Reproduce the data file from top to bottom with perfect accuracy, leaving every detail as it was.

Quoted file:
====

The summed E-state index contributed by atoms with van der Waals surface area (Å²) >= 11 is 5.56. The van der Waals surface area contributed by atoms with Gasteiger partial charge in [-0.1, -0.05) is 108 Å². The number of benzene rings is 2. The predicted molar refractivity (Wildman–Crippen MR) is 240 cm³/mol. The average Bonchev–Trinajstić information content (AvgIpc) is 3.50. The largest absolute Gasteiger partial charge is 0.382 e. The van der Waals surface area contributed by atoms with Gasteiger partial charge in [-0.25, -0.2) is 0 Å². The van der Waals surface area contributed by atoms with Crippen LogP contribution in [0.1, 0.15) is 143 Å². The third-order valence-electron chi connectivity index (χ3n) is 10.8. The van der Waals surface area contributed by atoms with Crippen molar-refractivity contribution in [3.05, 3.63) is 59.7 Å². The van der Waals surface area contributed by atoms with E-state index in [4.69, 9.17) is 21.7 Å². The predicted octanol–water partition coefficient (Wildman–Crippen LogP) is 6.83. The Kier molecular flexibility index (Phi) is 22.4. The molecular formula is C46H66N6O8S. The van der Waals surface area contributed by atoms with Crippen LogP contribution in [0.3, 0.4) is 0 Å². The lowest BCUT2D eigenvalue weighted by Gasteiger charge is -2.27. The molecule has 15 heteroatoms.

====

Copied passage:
The summed E-state index contributed by atoms with van der Waals surface area (Å²) >= 11 is 5.56. The van der Waals surface area contributed by atoms with Gasteiger partial charge in [-0.1, -0.05) is 108 Å². The number of benzene rings is 2. The predicted molar refractivity (Wildman–Crippen MR) is 240 cm³/mol. The average Bonchev–Trinajstić information content (AvgIpc) is 3.50. The largest absolute Gasteiger partial charge is 0.382 e. The van der Waals surface area contributed by atoms with Gasteiger partial charge in [-0.25, -0.2) is 0 Å². The van der Waals surface area contributed by atoms with Crippen LogP contribution in [0.1, 0.15) is 143 Å². The third-order valence-electron chi connectivity index (χ3n) is 10.8. The van der Waals surface area contributed by atoms with Crippen molar-refractivity contribution in [3.05, 3.63) is 59.7 Å². The van der Waals surface area contributed by atoms with E-state index in [4.69, 9.17) is 21.7 Å². The predicted octanol–water partition coefficient (Wildman–Crippen LogP) is 6.83. The Kier molecular flexibility index (Phi) is 22.4. The molecular formula is C46H66N6O8S. The van der Waals surface area contributed by atoms with Crippen LogP contribution in [0.3, 0.4) is 0 Å². The lowest BCUT2D eigenvalue weighted by Gasteiger charge is -2.27. The molecule has 15 heteroatoms.